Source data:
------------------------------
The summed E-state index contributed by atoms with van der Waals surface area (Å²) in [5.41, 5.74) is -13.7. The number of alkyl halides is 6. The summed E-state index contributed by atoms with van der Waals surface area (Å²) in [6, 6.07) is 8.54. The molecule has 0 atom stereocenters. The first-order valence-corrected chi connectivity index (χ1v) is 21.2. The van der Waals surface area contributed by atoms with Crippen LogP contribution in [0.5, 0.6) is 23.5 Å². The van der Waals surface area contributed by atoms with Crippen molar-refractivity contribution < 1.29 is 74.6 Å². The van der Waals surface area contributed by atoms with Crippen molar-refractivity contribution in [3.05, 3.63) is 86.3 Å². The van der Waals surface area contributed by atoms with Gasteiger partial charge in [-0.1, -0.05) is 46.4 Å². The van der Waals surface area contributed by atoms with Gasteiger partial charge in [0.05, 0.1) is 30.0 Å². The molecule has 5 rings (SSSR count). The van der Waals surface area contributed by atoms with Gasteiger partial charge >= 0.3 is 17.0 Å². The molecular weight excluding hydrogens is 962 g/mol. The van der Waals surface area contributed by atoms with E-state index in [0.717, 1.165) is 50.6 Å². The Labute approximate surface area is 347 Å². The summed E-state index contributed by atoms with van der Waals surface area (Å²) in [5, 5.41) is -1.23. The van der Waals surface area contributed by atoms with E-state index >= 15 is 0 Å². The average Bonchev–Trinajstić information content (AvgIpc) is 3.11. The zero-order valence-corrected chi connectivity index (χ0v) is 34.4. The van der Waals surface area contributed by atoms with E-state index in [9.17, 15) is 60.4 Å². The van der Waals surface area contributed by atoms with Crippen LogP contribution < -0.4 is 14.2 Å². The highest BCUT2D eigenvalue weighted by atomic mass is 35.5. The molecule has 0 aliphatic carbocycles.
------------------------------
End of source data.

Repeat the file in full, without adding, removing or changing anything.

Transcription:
The summed E-state index contributed by atoms with van der Waals surface area (Å²) in [5.41, 5.74) is -13.7. The number of alkyl halides is 6. The summed E-state index contributed by atoms with van der Waals surface area (Å²) in [6, 6.07) is 8.54. The molecule has 0 atom stereocenters. The first-order valence-corrected chi connectivity index (χ1v) is 21.2. The van der Waals surface area contributed by atoms with Crippen LogP contribution in [0.5, 0.6) is 23.5 Å². The van der Waals surface area contributed by atoms with Crippen molar-refractivity contribution < 1.29 is 74.6 Å². The van der Waals surface area contributed by atoms with Crippen molar-refractivity contribution in [3.05, 3.63) is 86.3 Å². The van der Waals surface area contributed by atoms with Gasteiger partial charge in [-0.1, -0.05) is 46.4 Å². The van der Waals surface area contributed by atoms with Gasteiger partial charge in [0.05, 0.1) is 30.0 Å². The molecule has 5 rings (SSSR count). The van der Waals surface area contributed by atoms with Gasteiger partial charge >= 0.3 is 17.0 Å². The molecular weight excluding hydrogens is 962 g/mol. The van der Waals surface area contributed by atoms with E-state index in [0.717, 1.165) is 50.6 Å². The Labute approximate surface area is 347 Å². The summed E-state index contributed by atoms with van der Waals surface area (Å²) in [5, 5.41) is -1.23. The van der Waals surface area contributed by atoms with E-state index >= 15 is 0 Å². The average Bonchev–Trinajstić information content (AvgIpc) is 3.11. The zero-order valence-corrected chi connectivity index (χ0v) is 34.4. The van der Waals surface area contributed by atoms with E-state index in [9.17, 15) is 60.4 Å². The van der Waals surface area contributed by atoms with Crippen LogP contribution < -0.4 is 14.2 Å². The highest BCUT2D eigenvalue weighted by atomic mass is 35.5. The molecule has 0 aliphatic carbocycles.